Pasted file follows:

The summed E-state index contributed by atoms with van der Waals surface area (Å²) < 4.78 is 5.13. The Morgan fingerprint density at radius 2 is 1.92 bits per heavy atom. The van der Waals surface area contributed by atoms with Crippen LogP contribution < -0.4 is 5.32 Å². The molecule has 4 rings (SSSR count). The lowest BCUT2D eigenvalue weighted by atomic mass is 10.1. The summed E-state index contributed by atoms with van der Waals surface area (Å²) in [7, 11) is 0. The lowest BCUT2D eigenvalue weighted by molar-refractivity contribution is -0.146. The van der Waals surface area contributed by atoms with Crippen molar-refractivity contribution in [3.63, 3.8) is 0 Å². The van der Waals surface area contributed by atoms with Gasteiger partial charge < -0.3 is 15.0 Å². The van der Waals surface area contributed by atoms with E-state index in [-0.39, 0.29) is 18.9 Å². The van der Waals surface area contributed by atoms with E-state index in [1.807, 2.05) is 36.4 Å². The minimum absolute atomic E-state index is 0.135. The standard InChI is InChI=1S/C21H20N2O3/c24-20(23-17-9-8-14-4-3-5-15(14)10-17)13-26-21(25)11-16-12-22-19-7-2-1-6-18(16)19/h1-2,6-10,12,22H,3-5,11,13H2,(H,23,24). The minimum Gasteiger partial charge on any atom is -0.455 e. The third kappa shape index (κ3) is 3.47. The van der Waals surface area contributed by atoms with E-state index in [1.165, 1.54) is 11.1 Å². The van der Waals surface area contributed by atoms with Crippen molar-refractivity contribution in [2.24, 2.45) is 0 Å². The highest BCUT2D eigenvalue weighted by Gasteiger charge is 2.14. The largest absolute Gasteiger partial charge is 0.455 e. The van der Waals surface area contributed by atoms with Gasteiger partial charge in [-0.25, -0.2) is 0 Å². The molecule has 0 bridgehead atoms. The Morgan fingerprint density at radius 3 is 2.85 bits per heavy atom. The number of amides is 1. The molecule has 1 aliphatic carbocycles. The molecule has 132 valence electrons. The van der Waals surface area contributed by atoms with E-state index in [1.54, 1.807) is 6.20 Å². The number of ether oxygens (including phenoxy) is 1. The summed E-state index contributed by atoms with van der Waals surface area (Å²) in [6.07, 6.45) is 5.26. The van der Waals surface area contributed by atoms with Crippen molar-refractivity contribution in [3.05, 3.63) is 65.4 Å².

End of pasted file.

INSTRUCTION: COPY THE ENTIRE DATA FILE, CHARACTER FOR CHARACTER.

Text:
The summed E-state index contributed by atoms with van der Waals surface area (Å²) < 4.78 is 5.13. The Morgan fingerprint density at radius 2 is 1.92 bits per heavy atom. The van der Waals surface area contributed by atoms with Crippen LogP contribution < -0.4 is 5.32 Å². The molecule has 4 rings (SSSR count). The lowest BCUT2D eigenvalue weighted by atomic mass is 10.1. The summed E-state index contributed by atoms with van der Waals surface area (Å²) in [7, 11) is 0. The lowest BCUT2D eigenvalue weighted by molar-refractivity contribution is -0.146. The van der Waals surface area contributed by atoms with Crippen molar-refractivity contribution in [3.63, 3.8) is 0 Å². The van der Waals surface area contributed by atoms with Gasteiger partial charge < -0.3 is 15.0 Å². The van der Waals surface area contributed by atoms with E-state index in [-0.39, 0.29) is 18.9 Å². The van der Waals surface area contributed by atoms with E-state index in [1.807, 2.05) is 36.4 Å². The minimum absolute atomic E-state index is 0.135. The standard InChI is InChI=1S/C21H20N2O3/c24-20(23-17-9-8-14-4-3-5-15(14)10-17)13-26-21(25)11-16-12-22-19-7-2-1-6-18(16)19/h1-2,6-10,12,22H,3-5,11,13H2,(H,23,24). The minimum Gasteiger partial charge on any atom is -0.455 e. The third kappa shape index (κ3) is 3.47. The van der Waals surface area contributed by atoms with E-state index in [1.165, 1.54) is 11.1 Å². The van der Waals surface area contributed by atoms with Crippen molar-refractivity contribution in [2.24, 2.45) is 0 Å². The highest BCUT2D eigenvalue weighted by Gasteiger charge is 2.14. The largest absolute Gasteiger partial charge is 0.455 e. The van der Waals surface area contributed by atoms with Gasteiger partial charge in [-0.25, -0.2) is 0 Å². The molecule has 0 bridgehead atoms. The Morgan fingerprint density at radius 3 is 2.85 bits per heavy atom. The number of amides is 1. The molecule has 1 aliphatic carbocycles. The molecule has 132 valence electrons. The van der Waals surface area contributed by atoms with E-state index in [1.54, 1.807) is 6.20 Å². The number of ether oxygens (including phenoxy) is 1. The summed E-state index contributed by atoms with van der Waals surface area (Å²) in [6.07, 6.45) is 5.26. The van der Waals surface area contributed by atoms with Crippen molar-refractivity contribution in [3.05, 3.63) is 65.4 Å².